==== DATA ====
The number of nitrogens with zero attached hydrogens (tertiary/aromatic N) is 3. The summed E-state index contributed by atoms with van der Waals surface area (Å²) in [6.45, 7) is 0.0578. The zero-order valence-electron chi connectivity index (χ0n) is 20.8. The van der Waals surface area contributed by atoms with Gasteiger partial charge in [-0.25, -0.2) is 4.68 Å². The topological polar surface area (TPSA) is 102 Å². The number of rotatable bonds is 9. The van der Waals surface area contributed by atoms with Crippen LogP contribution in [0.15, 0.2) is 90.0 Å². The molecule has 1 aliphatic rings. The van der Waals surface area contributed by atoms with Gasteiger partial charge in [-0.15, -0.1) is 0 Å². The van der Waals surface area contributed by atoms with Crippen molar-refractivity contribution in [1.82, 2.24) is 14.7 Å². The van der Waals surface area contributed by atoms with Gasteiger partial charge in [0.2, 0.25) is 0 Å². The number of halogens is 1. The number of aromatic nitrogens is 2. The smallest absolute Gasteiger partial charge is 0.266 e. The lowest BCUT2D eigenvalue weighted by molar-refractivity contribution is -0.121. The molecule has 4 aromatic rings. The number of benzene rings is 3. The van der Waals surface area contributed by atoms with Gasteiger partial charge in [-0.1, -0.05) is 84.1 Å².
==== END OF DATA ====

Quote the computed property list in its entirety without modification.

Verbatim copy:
The number of nitrogens with zero attached hydrogens (tertiary/aromatic N) is 3. The summed E-state index contributed by atoms with van der Waals surface area (Å²) in [6.45, 7) is 0.0578. The zero-order valence-electron chi connectivity index (χ0n) is 20.8. The van der Waals surface area contributed by atoms with Gasteiger partial charge in [-0.25, -0.2) is 4.68 Å². The topological polar surface area (TPSA) is 102 Å². The number of rotatable bonds is 9. The van der Waals surface area contributed by atoms with Crippen LogP contribution in [0.15, 0.2) is 90.0 Å². The molecule has 1 aliphatic rings. The van der Waals surface area contributed by atoms with Gasteiger partial charge in [-0.15, -0.1) is 0 Å². The van der Waals surface area contributed by atoms with Crippen molar-refractivity contribution in [1.82, 2.24) is 14.7 Å². The van der Waals surface area contributed by atoms with Gasteiger partial charge in [0.2, 0.25) is 0 Å². The number of halogens is 1. The number of aromatic nitrogens is 2. The smallest absolute Gasteiger partial charge is 0.266 e. The lowest BCUT2D eigenvalue weighted by molar-refractivity contribution is -0.121. The molecule has 4 aromatic rings. The number of benzene rings is 3. The van der Waals surface area contributed by atoms with Gasteiger partial charge in [-0.1, -0.05) is 84.1 Å².